But if you’re going to go through the trouble of making your own chocolate, why would you punctuate that gorgeous scent with cardamom? First of all,  it is super easy to make your own chocolate.  No special equipment is required and I guarantee you can whip it up in less time than it would take to go the store and buy a bar.

Although this is not a classical combination, the results of combining these two flavors are incredible.  Cardamom is a gorgeous, cooling spice that has an almost citrusy flavor.  It adds lightness and surprise to the chocolate.  It adds that special extra layer that makes people ask “what is in these?”

It also has some incredible health benefits.  Cardamom is not only delicious, but acts as an antioxidant and anti-inflammatory compound in the body.  And the other ingredients contribute essential nutrients, too.  Cacoa is one of the best food based sources of magnesium, and contains some zinc and selenium.  Cacao nibs have all that plus crunch.  Coconut oil is a heat stable fat that reduces oxidative stress in the body.  And maple syrup is a vegan-friendly sweetener with a yummy smoky flavor and manganese, an enzyme activator that helps your body synthesize cholesterol.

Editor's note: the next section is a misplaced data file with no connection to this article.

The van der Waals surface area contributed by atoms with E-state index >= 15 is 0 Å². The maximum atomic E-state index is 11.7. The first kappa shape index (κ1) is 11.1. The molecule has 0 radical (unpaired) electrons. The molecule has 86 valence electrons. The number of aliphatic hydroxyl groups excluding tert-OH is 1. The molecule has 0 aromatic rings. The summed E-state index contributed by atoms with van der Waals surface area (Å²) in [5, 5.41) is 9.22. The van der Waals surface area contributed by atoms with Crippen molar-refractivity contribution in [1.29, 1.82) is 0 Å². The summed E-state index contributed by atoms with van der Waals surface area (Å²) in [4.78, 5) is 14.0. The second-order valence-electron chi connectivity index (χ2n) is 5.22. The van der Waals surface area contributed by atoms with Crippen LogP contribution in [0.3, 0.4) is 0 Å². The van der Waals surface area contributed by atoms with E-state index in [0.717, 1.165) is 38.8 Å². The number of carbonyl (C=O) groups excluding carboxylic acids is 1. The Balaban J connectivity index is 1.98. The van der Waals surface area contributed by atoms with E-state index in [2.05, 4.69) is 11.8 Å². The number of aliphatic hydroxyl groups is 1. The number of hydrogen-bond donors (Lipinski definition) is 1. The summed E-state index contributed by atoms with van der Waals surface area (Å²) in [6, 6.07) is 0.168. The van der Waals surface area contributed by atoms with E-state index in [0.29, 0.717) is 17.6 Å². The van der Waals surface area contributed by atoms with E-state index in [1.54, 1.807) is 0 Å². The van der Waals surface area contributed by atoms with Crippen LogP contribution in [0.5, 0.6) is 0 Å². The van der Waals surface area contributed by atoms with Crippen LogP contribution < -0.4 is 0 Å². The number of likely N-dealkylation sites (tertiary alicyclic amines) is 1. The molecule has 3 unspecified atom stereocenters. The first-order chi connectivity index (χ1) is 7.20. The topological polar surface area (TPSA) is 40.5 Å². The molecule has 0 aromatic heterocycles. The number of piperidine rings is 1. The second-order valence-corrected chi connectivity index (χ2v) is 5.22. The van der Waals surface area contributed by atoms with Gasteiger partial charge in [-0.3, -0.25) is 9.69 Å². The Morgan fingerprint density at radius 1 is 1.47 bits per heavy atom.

So is chocolate a health food?  No.  It’s a special treat.  But it’s definitely healthier (and more fun) to make it at home.   Not only can you switch up the flavors (in case cardamom is totally not your thing) but you also avoid unnecessary refined sugars and emulsifiers like soy lecithin.  So don’t hesitate to order some cocoa butter from Amazon and get cooking!

Love and Chocolate,

 

 

Cardamom and Cacao Nib Chocolate
  • 2 tablespoons coconut oil, virgin or refined
  • 2 tablespoons coconut butter
  • 2 tablespoons maple syrup
  • 1 teaspoon vanilla extract
  • 1/4 cup cacao powder
  • pinch sea salt
  • 1/8 teaspoon ground cardamom
  • 1 tablespoon cacao nibs
  1. In a double boiler, melt coconut oil and cocoa butter until liquid. This can also be done in a microwave. Transfer to a bowl.
  2. Whisk in maple syrup, vanilla, cacao powder, sea salt and ground cardamom until completely smooth.
  3. The chocolate can now be molded into any form you prefer. I like filling mini muffin cups nearly full, but you could use any candy mold. Sprinkle cacao nibs over for crunch.
http://www.theinclusivevegan.com/cardamom-cacao-nib-chocolate/